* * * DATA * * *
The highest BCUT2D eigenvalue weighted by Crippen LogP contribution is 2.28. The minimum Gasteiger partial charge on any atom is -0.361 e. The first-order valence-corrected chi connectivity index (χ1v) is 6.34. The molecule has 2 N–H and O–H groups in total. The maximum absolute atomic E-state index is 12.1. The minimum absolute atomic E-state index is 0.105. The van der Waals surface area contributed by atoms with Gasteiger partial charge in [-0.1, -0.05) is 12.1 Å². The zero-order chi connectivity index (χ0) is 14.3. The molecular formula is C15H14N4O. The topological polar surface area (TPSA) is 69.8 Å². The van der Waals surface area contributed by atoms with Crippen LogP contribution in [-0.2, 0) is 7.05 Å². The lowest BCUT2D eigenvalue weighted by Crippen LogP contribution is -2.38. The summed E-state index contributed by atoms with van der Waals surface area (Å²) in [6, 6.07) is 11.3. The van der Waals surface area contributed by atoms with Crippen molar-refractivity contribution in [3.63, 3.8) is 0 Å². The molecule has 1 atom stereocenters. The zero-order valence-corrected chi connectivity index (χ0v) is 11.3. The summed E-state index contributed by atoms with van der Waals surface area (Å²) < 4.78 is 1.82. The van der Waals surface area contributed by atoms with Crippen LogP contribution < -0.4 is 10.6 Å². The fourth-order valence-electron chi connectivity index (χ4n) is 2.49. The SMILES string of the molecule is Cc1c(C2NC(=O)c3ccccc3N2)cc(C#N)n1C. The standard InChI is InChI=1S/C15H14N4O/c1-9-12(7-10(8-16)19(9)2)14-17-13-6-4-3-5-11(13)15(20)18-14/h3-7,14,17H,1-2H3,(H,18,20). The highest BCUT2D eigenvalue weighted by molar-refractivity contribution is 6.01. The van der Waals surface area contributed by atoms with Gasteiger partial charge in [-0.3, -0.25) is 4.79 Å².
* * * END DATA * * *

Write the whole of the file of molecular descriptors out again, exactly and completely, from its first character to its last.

The highest BCUT2D eigenvalue weighted by Crippen LogP contribution is 2.28. The minimum Gasteiger partial charge on any atom is -0.361 e. The first-order valence-corrected chi connectivity index (χ1v) is 6.34. The molecule has 2 N–H and O–H groups in total. The maximum absolute atomic E-state index is 12.1. The minimum absolute atomic E-state index is 0.105. The van der Waals surface area contributed by atoms with Gasteiger partial charge in [-0.1, -0.05) is 12.1 Å². The zero-order chi connectivity index (χ0) is 14.3. The molecular formula is C15H14N4O. The topological polar surface area (TPSA) is 69.8 Å². The van der Waals surface area contributed by atoms with Crippen LogP contribution in [-0.2, 0) is 7.05 Å². The lowest BCUT2D eigenvalue weighted by Crippen LogP contribution is -2.38. The summed E-state index contributed by atoms with van der Waals surface area (Å²) in [6, 6.07) is 11.3. The van der Waals surface area contributed by atoms with Crippen molar-refractivity contribution in [3.63, 3.8) is 0 Å². The molecule has 1 atom stereocenters. The zero-order valence-corrected chi connectivity index (χ0v) is 11.3. The summed E-state index contributed by atoms with van der Waals surface area (Å²) < 4.78 is 1.82. The van der Waals surface area contributed by atoms with Crippen LogP contribution < -0.4 is 10.6 Å². The fourth-order valence-electron chi connectivity index (χ4n) is 2.49. The SMILES string of the molecule is Cc1c(C2NC(=O)c3ccccc3N2)cc(C#N)n1C. The standard InChI is InChI=1S/C15H14N4O/c1-9-12(7-10(8-16)19(9)2)14-17-13-6-4-3-5-11(13)15(20)18-14/h3-7,14,17H,1-2H3,(H,18,20). The highest BCUT2D eigenvalue weighted by molar-refractivity contribution is 6.01. The van der Waals surface area contributed by atoms with Gasteiger partial charge in [-0.3, -0.25) is 4.79 Å².